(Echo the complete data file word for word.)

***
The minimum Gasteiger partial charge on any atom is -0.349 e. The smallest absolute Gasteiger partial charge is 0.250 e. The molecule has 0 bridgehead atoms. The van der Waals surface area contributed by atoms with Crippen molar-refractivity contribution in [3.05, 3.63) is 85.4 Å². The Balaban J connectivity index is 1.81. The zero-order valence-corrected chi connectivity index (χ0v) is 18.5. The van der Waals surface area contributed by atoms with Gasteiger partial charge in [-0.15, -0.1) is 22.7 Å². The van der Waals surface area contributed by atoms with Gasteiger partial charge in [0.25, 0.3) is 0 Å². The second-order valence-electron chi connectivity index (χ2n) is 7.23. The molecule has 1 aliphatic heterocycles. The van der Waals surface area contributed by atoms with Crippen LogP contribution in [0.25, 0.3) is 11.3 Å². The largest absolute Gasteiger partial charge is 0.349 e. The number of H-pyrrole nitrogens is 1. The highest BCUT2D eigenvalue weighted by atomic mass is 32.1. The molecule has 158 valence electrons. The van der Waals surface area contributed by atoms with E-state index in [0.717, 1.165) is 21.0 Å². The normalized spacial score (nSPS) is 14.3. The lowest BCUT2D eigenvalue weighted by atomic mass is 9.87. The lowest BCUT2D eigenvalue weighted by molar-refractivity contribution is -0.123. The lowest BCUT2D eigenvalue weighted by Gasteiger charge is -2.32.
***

The minimum Gasteiger partial charge on any atom is -0.349 e. The smallest absolute Gasteiger partial charge is 0.250 e. The molecule has 0 bridgehead atoms. The van der Waals surface area contributed by atoms with Crippen molar-refractivity contribution in [3.05, 3.63) is 85.4 Å². The Balaban J connectivity index is 1.81. The zero-order valence-corrected chi connectivity index (χ0v) is 18.5. The van der Waals surface area contributed by atoms with Gasteiger partial charge in [-0.15, -0.1) is 22.7 Å². The van der Waals surface area contributed by atoms with Gasteiger partial charge in [0.25, 0.3) is 0 Å². The second-order valence-electron chi connectivity index (χ2n) is 7.23. The molecule has 1 aliphatic heterocycles. The van der Waals surface area contributed by atoms with Crippen LogP contribution in [0.25, 0.3) is 11.3 Å². The largest absolute Gasteiger partial charge is 0.349 e. The number of H-pyrrole nitrogens is 1. The highest BCUT2D eigenvalue weighted by atomic mass is 32.1. The molecule has 158 valence electrons. The van der Waals surface area contributed by atoms with E-state index in [0.717, 1.165) is 21.0 Å². The normalized spacial score (nSPS) is 14.3. The lowest BCUT2D eigenvalue weighted by atomic mass is 9.87. The lowest BCUT2D eigenvalue weighted by molar-refractivity contribution is -0.123. The lowest BCUT2D eigenvalue weighted by Gasteiger charge is -2.32.